In the cottage industry of international terrorism experts that has developed since the Sept. 11 attacks, Farhad Khosrokhavar stands out.
The Iranian French professor at the Ecole des Hautes Etudes de Sciences Sociales here has explored the underworld of Islamic extremism through rare access to impeccable sources: the militants themselves. He has conducted in-depth interviews in French prisons with 15 inmates convicted of terrorism-related offenses such as the assassination by Al Qaeda agents of an anti-Taliban leader in Afghanistan and a plot to bomb the U.S. Embassy in Paris.
Inmates often were hostile at first. Some accused him of being a government spy. But the wry 59-year-old won them over with the persistence of a good listener. It didn’t hurt that he is a Shiite Muslim who speaks Arabic.
His case studies have proved particularly relevant as the French government leads a Europe-wide push to fight radicalization in Muslim inmate populations. Recently, the French Interior Ministry prepared a handbook to help prison staff and others in law enforcement detect extremist activity behind bars.
Khosrokhavar, whose books include “Inside Jihadism,” to be published in English this month, recently sat down for an interview in his office.
Why do you have mixed feelings about the French crackdown on prison radicalization?
It’s the first time the government recognizes this problem so publicly. They are trying to identify jihadists. But I think they are making a mistake in mixing up fundamentalists and jihadists. We should try to push for a separation. What the government is proposing could be pushing them toward unification, if the idea becomes that an inmate with a long beard and a djellaba is dangerous. Often, fundamentalism contains them, it satisfies them and they do not go further, only a small percentage become violent.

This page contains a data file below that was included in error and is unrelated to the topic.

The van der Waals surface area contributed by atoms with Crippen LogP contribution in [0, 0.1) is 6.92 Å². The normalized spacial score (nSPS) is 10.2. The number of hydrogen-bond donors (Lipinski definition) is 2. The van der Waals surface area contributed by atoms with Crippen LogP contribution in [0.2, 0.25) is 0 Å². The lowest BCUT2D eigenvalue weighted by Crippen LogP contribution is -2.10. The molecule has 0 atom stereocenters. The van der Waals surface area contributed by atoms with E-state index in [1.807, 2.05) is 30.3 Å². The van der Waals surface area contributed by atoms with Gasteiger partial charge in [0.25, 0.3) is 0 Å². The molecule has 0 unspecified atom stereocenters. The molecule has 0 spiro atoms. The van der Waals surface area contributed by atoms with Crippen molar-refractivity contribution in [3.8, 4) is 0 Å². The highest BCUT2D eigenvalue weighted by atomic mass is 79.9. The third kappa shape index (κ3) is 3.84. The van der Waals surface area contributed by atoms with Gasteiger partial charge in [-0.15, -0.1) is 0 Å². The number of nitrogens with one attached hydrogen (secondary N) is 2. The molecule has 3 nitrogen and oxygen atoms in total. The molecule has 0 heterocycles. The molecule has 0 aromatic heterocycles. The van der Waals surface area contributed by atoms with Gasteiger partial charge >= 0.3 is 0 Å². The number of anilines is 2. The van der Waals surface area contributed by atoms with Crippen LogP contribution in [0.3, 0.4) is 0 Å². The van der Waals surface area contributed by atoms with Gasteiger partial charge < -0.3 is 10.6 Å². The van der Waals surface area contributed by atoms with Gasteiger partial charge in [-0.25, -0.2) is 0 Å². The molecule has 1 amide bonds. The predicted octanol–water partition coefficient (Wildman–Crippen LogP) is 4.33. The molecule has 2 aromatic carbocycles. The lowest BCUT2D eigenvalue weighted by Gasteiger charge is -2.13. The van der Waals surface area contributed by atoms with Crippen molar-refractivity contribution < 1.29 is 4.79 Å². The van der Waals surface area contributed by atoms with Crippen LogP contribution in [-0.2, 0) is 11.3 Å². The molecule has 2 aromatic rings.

The government is partly to blame for prison conditions that anger Muslim inmates. But could the outside Muslim community do more?
It is a pitiful situation. There are only 117 imams, or Muslim chaplains, for a prison population that is half Muslim: more than 30,000 Muslim inmates in France. In contrast, there are 600 Christian and Jewish chaplains. The knowledge of Islam among many inmates is less than rudimentary and that helps radicalize them. We have to fill this gap.
They have the feeling of being inferior citizens in prison too. The Christians have Sunday prayers, the Jews have Saturday. But collective [Muslim] prayer is prohibited because there are [not enough] imams. That’s not the fault of the authorities; they don’t want self-appointed inmate “imams” developing power.
There is a lack of imams because of a screening problem. Screening is strong; there are three agencies involved. But it is also the fault of the Muslim community. Many Muslim associations don’t want to get involved. They feel these are bad Muslims. They don’t want that post-9/11 stigma, the suspicion.
Also, most of the Christian ministers work for free. Imams generally cannot afford to work for free.